With best wishes

Yours sincerely
Amanda Nevill
Director

An outline of the first phase
– We propose to remove BFI Book Publishing from the direct management and responsibility of the BFI whilst retaining the imprint and close association between BFI books and the overall cultural programme. This will be effected by a sale, merger or outsourcing arrangement.

– The Footage sales operation has grown significantly over the past three years. We now want to develop the operation further.
– We believe that the Film Sales operation will perform best if it is contained within an organization that has greater critical mass in this area of work. We propose to seek tenders from third parties to take over the film sales on behalf of the BFI.

– The Stills collection we propose will revert to a research only facility and we will no longer engage in sales activity. Eventually, it is anticipated that the Stills collection will move to Berkhamsted in order to release space at Stephen Street.
– Sales of BFI DVDS are already managed by a third party. We intent to engage in a re-tendering of that activity over the next few months. We also wish to review whether we can deliver DVDs in a different way. This includes a potential procurement tender. We plan to tender the production process for DVD to see if we can improve performance through managing the editorial and delivery in-house, but the production process out-of-house.
– Sight and Sound remains an important part of the BFI’s cultural outreach but we need to work on a growth plan to secure its future. In particular, we want to get a better understanding of Sight and Sound’s editorial role within the emerging BFI digital strategy through retaining editorial content in house but market testing the production process.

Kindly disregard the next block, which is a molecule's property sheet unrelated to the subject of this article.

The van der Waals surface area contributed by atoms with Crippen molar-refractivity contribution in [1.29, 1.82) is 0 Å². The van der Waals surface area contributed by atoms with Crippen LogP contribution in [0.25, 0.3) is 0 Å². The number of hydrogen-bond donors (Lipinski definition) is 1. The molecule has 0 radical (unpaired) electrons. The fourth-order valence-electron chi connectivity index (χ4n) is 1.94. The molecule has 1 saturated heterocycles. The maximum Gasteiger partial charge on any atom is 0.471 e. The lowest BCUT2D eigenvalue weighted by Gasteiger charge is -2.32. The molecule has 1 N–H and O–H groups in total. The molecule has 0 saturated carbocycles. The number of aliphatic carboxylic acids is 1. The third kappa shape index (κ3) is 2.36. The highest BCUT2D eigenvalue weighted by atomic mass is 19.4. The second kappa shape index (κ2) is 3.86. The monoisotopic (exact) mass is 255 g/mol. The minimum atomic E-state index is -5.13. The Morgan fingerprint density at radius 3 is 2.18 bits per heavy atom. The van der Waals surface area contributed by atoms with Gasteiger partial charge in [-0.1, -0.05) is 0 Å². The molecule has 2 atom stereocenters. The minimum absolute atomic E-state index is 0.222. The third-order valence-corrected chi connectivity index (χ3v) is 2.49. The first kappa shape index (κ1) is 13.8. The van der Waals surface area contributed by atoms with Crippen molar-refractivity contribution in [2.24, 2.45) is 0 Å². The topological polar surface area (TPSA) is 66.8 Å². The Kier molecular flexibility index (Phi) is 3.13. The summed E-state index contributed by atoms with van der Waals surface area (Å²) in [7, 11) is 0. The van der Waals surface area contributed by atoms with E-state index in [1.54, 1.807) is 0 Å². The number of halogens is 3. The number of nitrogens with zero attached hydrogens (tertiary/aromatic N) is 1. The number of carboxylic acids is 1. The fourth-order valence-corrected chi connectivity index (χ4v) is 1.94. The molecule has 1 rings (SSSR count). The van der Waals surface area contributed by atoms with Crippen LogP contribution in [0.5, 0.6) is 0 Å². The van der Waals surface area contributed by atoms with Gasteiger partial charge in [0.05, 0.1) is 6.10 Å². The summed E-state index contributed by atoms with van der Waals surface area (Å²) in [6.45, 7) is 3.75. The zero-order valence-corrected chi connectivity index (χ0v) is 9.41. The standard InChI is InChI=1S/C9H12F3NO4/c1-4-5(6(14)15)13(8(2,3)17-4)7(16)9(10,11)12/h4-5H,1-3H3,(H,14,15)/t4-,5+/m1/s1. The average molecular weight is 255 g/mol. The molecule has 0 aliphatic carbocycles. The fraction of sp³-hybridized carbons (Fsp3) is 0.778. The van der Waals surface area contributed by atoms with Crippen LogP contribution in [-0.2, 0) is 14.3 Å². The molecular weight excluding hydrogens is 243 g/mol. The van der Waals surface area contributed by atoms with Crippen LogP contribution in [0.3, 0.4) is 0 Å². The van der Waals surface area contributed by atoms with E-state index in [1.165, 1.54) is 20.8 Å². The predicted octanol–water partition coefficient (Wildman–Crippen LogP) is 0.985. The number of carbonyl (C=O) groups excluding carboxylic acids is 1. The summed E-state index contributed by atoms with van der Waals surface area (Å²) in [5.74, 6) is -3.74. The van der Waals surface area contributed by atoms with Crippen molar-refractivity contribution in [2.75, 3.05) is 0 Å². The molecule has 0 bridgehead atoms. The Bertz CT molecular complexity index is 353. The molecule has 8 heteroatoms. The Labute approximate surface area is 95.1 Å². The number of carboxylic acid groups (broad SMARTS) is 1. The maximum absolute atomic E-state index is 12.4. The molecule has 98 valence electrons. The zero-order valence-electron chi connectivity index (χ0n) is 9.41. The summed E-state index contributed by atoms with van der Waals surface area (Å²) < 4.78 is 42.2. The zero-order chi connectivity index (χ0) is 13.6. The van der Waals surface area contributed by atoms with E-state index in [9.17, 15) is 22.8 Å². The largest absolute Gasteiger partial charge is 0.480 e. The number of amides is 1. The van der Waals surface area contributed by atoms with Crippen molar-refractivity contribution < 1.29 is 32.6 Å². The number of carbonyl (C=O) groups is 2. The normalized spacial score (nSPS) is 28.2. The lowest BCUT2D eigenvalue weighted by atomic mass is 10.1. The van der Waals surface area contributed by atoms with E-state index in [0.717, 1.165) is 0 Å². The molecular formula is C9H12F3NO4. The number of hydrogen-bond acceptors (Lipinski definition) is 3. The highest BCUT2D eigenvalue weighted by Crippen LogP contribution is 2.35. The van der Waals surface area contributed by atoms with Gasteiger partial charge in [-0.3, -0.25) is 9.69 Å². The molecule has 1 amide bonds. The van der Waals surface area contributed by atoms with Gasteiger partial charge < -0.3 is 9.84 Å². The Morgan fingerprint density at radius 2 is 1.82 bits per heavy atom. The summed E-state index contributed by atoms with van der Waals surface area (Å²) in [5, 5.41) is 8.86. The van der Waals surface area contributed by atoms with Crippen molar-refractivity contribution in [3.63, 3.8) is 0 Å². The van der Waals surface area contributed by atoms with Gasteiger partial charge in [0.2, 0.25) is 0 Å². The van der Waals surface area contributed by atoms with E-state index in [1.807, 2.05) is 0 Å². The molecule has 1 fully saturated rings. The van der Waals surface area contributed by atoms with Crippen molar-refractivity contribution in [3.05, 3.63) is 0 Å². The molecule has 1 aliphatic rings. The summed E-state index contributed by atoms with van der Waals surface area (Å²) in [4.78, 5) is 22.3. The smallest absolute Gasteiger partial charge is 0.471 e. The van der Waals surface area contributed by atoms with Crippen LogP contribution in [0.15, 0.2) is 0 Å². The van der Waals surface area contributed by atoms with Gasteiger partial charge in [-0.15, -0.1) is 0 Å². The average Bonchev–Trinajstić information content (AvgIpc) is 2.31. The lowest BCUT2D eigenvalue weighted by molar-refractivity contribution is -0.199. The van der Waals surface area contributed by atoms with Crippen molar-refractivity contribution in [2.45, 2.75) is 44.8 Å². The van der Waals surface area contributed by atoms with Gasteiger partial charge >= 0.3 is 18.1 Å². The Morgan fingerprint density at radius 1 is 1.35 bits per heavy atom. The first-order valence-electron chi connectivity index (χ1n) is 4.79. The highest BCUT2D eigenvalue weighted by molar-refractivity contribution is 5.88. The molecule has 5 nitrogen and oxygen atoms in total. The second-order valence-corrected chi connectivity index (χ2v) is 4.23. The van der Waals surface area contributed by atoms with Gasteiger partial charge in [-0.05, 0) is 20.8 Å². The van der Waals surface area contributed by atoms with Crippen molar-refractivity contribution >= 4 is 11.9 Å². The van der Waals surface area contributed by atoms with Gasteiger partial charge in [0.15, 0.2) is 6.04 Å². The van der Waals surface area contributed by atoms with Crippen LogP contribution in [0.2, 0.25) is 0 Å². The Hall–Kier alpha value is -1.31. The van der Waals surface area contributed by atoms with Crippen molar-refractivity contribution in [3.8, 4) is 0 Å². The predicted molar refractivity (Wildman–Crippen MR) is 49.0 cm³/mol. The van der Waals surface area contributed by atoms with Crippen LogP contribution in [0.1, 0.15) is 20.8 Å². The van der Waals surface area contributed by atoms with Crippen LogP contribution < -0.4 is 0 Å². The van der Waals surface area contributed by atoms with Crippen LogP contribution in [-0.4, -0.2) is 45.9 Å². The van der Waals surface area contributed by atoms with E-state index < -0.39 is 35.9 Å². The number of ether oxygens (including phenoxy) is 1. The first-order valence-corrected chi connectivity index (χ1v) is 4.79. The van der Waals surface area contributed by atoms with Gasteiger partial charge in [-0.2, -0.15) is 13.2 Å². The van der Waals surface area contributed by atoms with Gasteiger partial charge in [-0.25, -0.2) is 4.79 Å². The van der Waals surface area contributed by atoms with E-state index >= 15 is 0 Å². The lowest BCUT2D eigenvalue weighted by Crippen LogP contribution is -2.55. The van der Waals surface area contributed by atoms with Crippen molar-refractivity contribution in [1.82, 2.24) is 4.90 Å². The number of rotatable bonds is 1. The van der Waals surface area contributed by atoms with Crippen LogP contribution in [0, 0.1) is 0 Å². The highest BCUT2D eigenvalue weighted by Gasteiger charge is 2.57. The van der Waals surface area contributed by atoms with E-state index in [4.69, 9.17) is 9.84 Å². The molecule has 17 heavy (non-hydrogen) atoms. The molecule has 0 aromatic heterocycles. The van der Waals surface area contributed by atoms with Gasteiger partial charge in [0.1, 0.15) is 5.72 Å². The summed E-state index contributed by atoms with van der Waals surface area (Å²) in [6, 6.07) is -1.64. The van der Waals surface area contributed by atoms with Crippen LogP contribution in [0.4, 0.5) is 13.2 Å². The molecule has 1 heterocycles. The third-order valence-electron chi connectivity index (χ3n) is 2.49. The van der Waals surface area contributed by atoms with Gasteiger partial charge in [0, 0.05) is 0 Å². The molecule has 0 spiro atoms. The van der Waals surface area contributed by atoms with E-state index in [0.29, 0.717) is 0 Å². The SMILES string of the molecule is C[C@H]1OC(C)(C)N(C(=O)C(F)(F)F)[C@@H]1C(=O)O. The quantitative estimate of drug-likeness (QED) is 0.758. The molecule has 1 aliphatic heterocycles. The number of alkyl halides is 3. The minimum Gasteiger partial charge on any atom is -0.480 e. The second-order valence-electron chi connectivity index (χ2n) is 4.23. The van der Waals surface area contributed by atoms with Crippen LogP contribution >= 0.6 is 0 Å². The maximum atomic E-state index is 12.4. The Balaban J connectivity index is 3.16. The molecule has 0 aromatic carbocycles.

– The BFI Membership Scheme, which was relaunched within the Trading Division and is now attaining stability verging on growth, is now in good enough state to transfer to the Marketing Team where there are obvious links and strategies.

BFI Publishing Update

Following letters of concern about their restructuring plans to BFI Director Amanda Nevill and Chair of the Board of Governors Anthony Minghella, on Friday 25 May a statement was circulated by BFI Head of Publishing informing recipients about the intention to seek external partners to take over the book list. The statement indicated that the BFI imprint would be protected and current contracts honoured in any arrangements with other publishers. However, it did not invite discussion with or input from BFI authors or the wider film and television education community. It simply said that we would be kept informed about progress and the final decision. In a separate email, Amanda Nevill stated that a fuller statement about the BFI’s plans would be circulated within a week.

That statement arrived by email today. It outlines the BFI’s achievements over the past three years, the impact of financial constraints on the organisation’s future activities, and the extensive plans for reorganising its activities. Those plans will proceed in stages, and the first phase will affect the following operations: BFI Book Publishing; footage sales; film sales; the stills collection; DVD production and sales; Sight and Sound magazine; and BFI membership. The BFI library is not mentioned as part of the first phase. As far as BFI Publishing is concerned, the statement indicates management’s proposal to ‘remove BFI Book Publishing from the direct management and responsibility of the BFI whilst retaining the imprint and close association between BFI books and the overall cultural programme. This will be effected by a sale, merger or outsourcing arrangement.’